The Fifth Heart, by Dan Simmons

There was a time when you could pick up a new Dan Simmons book and you'd know, sight unseen, that it would be good. Maybe not great everytime, but at least good. Those years seem to be gone, as his new novel, The Fifth Heart proves — lost to a pattern of hits and misses.

The Fifth Heart unites real-world author Henry James with Sir Arthur Conan Doyle's fictional detective Sherlock Holmes in an adventure that draws the two out of their respective seclusions and across the Atlantic to America to solve what could be a murder, and prevent a political assassination. The two meet one night in Paris, when both have gone down to the Seine to kill themselves: James giving in to melancholy over family tragedy and career stagnancy (and, one suspects, as the novel unfolds, a general feeling of lack of fulfillment in life and the cumulative, dragging effects of denying/suppressing his sexuality); Holmes in a fit of existential angst. Somehow as a result of the meeting, suicide falls by the wayside, and Holmes drags James (nearly kicking and screaming, at some points, if that behaviour wouldn't have been so unbecoming to one so uptight as James) across the Atlantic to Washington, DC, to investigate the apparent suicide of one of the author's friends — a death that might have a more sinister cause. While there, Holmes also works on a mission to foil an assassination at the Chicago World's Fair. Professor Moriarty, Irene Adler, and Samuel Clemens all make appearances, and there's even a mention of Hercule Poirot. And, even when willingly stepping out of his shell, James steadfastly continues to be uptight.

If the intent in writing The Fifth Heart was for Simmons to create a masterpiece of utter tediousness, then he's succeeded brilliantly. In his later years, Simmons has become a fiend for worldbuilding minutia, cramming his stories with absurd amounts of detail on the technical aspects of whatever's being done and wherever the plot is unfolding. Sometimes, as in the case of The Terror, it's the perfect tool to make the world he's presenting all the more real. At other times, such as The Abominable, the intricacies of something like mountain climbing techniques teeter on the fence, helping the reader to understand what the characters are concerned with in certain scenes, but occasionally running the risk of slowing down the plot unnecessarily. Then there are times like the entirety of The Fifth Heart, where the sheer load of minutia on every single thing encountered in the story makes the book top-heavy, boring, and distracting. I found myself wondering if this was an author's trick — if Simmons was doing this deliberately to put the reader in the shoes of Holmes, who sees every detail of every thing, and has to deliberately condition himself to forget people, places, and incidents, for fear of overloading his memory. If this is the case, then he's succeeded with executing an experiment in having the reader empathize in a very small way with Holmes (a generally alien personality in his emotional distance), and yet has inflicted on himself an abysmal failure in terms of story execution. There's no point in pulling off a technical stunt of writing if the success of that experiment is detrimental to the movement and enjoyment of the story overall. In fact, it runs the risk of making the story so completely off-putting that some readers might just toss the book aside. Really, the only reason I bothered slogging through to the finish was the fact that my past enjoyment of most (but not all — Flashback was a complete piece of shit) of Simmons' books left me hoping that he'd pull something out of his storytelling hat that would make this ponderous experience worth while. But he didn't. Not only was the story dull, it was incapable of making me care what happened to James, Holmes, or any of the other poor souls trapped in Simmons' world.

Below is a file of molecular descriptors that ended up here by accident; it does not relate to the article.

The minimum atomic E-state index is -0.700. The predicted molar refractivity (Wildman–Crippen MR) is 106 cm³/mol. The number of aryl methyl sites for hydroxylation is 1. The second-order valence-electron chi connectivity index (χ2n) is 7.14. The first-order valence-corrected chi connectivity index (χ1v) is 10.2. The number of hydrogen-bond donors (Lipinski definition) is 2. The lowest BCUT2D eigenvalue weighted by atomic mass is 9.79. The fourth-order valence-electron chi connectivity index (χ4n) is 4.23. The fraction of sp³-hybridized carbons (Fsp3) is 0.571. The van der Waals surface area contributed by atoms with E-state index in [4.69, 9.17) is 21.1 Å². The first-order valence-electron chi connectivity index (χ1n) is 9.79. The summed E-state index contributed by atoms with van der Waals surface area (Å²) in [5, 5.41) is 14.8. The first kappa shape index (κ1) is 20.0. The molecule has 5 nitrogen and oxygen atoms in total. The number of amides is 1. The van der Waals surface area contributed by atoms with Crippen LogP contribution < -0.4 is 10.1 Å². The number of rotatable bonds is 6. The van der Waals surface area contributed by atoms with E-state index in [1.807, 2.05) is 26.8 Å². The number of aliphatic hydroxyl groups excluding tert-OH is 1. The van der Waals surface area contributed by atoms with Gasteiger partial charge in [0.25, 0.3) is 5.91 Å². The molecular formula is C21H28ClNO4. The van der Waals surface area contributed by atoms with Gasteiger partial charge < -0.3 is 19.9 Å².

Here's hoping that with his next book, Simmons will follow his pattern of recent years and flip back to the other side, and write something that's actually worth reading.


Broken Time Blues — Fantastic Tales in the Roaring '20s, edited by Jaym Gates & Erika Holt

As an anthology, Broken Time Blues is like a Tommy Gun hosing-down a jalopy full of gangsters: sometimes it hits, sometimes it misses, but ultimately it gets the job done. The title is pretty self-explanatory, encapsulating a group of tales about speak-easy dwellers, noire-ish dames on the run, shine runners, tough guys, and others (Like birds. Yes, birds.).

In terms of the hits, my favourites were "Semele's Daughter" by John Nakamura Remy, "The Automatic City" by Morgan Dempsey, "Button Up Your Overcoat" by Barbara Krasnoff, "Jack and the Wise Birds" by Lucia Starkey, and Robert Jackson Bennett's "A Drink for Teddy Ford".

The book's about four years old, and from a smaller publishing house, so it might be harder to get a hold of than the secret password to a back-alley speakeasy, but if you can find it, it's worth picking up.